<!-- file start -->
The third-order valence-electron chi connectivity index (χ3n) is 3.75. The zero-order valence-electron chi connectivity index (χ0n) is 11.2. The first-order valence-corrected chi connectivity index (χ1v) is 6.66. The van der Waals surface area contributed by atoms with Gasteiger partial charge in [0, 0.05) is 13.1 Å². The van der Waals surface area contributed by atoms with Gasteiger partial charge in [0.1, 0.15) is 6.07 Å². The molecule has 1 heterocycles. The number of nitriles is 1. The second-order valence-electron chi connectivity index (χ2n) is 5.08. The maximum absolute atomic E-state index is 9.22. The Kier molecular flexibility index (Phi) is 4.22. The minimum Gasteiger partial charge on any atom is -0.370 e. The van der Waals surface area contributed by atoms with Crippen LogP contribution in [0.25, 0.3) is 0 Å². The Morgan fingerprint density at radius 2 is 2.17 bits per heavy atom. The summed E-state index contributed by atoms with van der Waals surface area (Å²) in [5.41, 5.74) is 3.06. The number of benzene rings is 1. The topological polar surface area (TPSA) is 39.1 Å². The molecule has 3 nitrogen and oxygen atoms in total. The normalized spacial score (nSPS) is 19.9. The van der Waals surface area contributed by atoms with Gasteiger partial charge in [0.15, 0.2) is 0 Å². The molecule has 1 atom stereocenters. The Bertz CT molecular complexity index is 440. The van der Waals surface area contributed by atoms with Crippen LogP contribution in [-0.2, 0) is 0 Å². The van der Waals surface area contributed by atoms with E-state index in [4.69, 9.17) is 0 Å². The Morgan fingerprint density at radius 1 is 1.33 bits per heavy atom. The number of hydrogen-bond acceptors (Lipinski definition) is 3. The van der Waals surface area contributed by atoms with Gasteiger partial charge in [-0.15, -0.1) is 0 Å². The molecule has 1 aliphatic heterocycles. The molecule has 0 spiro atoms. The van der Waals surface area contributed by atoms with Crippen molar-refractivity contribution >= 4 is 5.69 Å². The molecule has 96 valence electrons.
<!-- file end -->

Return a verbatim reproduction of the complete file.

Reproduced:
The third-order valence-electron chi connectivity index (χ3n) is 3.75. The zero-order valence-electron chi connectivity index (χ0n) is 11.2. The first-order valence-corrected chi connectivity index (χ1v) is 6.66. The van der Waals surface area contributed by atoms with Gasteiger partial charge in [0, 0.05) is 13.1 Å². The van der Waals surface area contributed by atoms with Gasteiger partial charge in [0.1, 0.15) is 6.07 Å². The molecule has 1 heterocycles. The number of nitriles is 1. The second-order valence-electron chi connectivity index (χ2n) is 5.08. The maximum absolute atomic E-state index is 9.22. The Kier molecular flexibility index (Phi) is 4.22. The minimum Gasteiger partial charge on any atom is -0.370 e. The van der Waals surface area contributed by atoms with Crippen LogP contribution in [0.25, 0.3) is 0 Å². The Morgan fingerprint density at radius 2 is 2.17 bits per heavy atom. The summed E-state index contributed by atoms with van der Waals surface area (Å²) in [5.41, 5.74) is 3.06. The number of benzene rings is 1. The topological polar surface area (TPSA) is 39.1 Å². The molecule has 3 nitrogen and oxygen atoms in total. The normalized spacial score (nSPS) is 19.9. The van der Waals surface area contributed by atoms with Gasteiger partial charge in [0.15, 0.2) is 0 Å². The molecule has 1 atom stereocenters. The Bertz CT molecular complexity index is 440. The van der Waals surface area contributed by atoms with Crippen LogP contribution in [-0.2, 0) is 0 Å². The van der Waals surface area contributed by atoms with E-state index in [4.69, 9.17) is 0 Å². The Morgan fingerprint density at radius 1 is 1.33 bits per heavy atom. The number of hydrogen-bond acceptors (Lipinski definition) is 3. The van der Waals surface area contributed by atoms with Gasteiger partial charge in [-0.15, -0.1) is 0 Å². The molecule has 1 aliphatic heterocycles. The molecule has 0 spiro atoms. The van der Waals surface area contributed by atoms with Crippen molar-refractivity contribution >= 4 is 5.69 Å². The molecule has 96 valence electrons.